What are the benefits and risks of atovaquone‐proguanil for treating uncomplicated malaria caused by the Plasmodium falciparum parasite?
What is the aim of this review?
The most common, and most serious, type of malaria is caused by Plasmodium falciparum. In its mild (uncomplicated) form, the symptoms are fever, headaches, muscle pain, and vomiting. The disease can become severe and life‐threatening if it is not treated soon enough or with the right medicines.
This review aimed to find out whether atovaquone‐proguanil is effective and safe for treating uncomplicated cases of P falciparum malaria. We aimed to achieve this by comparing the results of studies that had compared atovaquone‐proguanil to other malaria treatments.
Atovaquone‐proguanil is as effective for treating uncomplicated Plasmodium falciparum malaria as artesunate‐mefloquine. It may be less effective than artemether‐lumefantrine, artesunate‐amodiaquine, and artesunate‐atovaquone‐proguanil, though more robust evidence is needed to confirm this. Side effects seem similar with atovaquone‐proguanil.
What was studied in this review?
The World Health Organization (WHO) recommends treating uncomplicated malaria with oral (by mouth) artemisinin‐based combination medicines (called ACTs).
ACTs are not always available worldwide and, in some places, Plasmodium falciparum is becoming resistant to recommended treatments (the medicines stop working). We looked at the evidence about the benefits and harms of combinations of medicines that are not artemisinin‐based, but contain atovaquone‐proguanil. This is an oral treatment commonly used by people from non‐malaria areas to prevent them catching malaria when they travel to malaria areas. We wanted to find out whether it works as well for treating uncomplicated Plasmodium falciparum malaria as ACTs and other malaria treatments.
We searched for randomized controlled trials (clinical studies where people are randomly put into one of two or more treatment groups) that compared atovaquone‐proguanil against other malaria treatments. These studies provide the most robust evidence about the effects of a treatment. We compared results, summarized the evidence, and rated our confidence in the evidence.
What are the main results of the review?
We found 17 studies involving 4763 adults and children in Africa, South America, and South East Asia. People were followed for 28 days to one year.
Fifteen studies compared atovaquone‐proguanil against 12 different antimalarial treatments (ACTs in five studies; other therapies that combined several medicines in two studies; single medicines in nine studies).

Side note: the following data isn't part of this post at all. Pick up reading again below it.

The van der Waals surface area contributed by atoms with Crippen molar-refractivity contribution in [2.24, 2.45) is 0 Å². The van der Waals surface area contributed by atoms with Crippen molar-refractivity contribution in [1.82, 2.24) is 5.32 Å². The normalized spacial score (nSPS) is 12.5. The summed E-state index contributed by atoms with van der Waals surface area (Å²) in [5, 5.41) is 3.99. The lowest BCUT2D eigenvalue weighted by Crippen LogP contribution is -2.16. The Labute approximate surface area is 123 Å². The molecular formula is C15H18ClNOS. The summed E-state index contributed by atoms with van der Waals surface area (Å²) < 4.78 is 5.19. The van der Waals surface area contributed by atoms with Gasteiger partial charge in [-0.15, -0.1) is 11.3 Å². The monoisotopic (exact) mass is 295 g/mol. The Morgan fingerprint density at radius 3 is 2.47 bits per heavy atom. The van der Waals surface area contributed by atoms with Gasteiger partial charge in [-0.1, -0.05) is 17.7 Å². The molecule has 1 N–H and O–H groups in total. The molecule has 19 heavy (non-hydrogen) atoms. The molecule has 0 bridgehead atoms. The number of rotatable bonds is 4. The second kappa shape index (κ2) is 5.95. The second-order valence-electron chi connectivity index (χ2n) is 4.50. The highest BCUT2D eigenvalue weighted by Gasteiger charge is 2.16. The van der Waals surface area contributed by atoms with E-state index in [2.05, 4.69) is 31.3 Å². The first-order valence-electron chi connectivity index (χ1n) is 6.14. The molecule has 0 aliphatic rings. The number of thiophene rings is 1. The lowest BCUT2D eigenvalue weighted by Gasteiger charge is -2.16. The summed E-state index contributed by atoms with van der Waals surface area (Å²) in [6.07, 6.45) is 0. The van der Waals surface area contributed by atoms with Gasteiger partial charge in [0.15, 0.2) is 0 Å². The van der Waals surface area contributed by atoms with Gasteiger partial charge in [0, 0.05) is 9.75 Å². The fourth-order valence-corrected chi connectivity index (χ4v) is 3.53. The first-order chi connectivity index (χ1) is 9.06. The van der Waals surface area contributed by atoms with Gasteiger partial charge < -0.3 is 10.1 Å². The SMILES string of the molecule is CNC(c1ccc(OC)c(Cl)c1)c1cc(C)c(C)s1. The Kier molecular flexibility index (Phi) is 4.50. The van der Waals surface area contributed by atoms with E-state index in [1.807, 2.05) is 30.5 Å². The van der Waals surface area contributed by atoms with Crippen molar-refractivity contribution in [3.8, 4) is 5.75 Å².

Five studies compared atovaquone‐proguanil plus another medicine (artesunate or chloroquine) against atovaquone‐proguanil alone (three studies); atovaquone‐proguanil plus a different medicine (one study); a combination of therapies that did not include atovaquone‐proguanil (one study); or single medicines (two studies).
In 15 studies, the researchers and people who were treated knew which medicines participants received. Pharmaceutical companies funded 10 studies.
Atovaquone‐proguanil against ACTs recommended by the WHO
Atovaquone‐proguanil may work less well to clear Plasmodiumfalciparum parasites from the blood or prevent them from returning (treatment success) than artemether‐lumefantrine (rates of success compared 28 and 42 days after treatment; one study). However this evidence was based on one small study.
Atovaquone‐proguanil may work as well as, or less well than, artesunate‐amodiaquine depending on whether new infections appearing after the start of treatment were counted or not (rates of success compared three and 28 days after treatment; one study). However this evidence was based on one small study of children aged under five years.
When new infections after the start of treatment were excluded, there is strong evidence of little to no difference in treatment success between atovaquone‐proguanil and artesunate‐mefloquine after 42 days (two studies). When new infections were counted, atovaquone‐proguanil may be better than artesunate‐mefloquine, but this evidence was based on the imprecise results of one study.
Atovaquone‐proguanil against atovaquone‐proguanil plus artesunate
Compared to atovaquone‐proguanil plus artesunate, atovaquone‐proguanil may be less successful at treating uncomplicated malaria after three and 28 days, however this evidence is based on the results of two small studies. It is probably less successful at treating uncomplicated malaria after 42 days (two studies).
Studies reported several side effects, such as nausea and vomiting, or headaches. Overall, they were similar between groups.
How‐up‐to date is this review?
The evidence is current to 30 January 2020.
The editorial base of the Cochrane Infectious Diseases Group is funded by UK aid from the UK government for the benefit of low- and middle-income countries (project number 300342-104). The views expressed do not necessarily reflect the UK government’s official policies.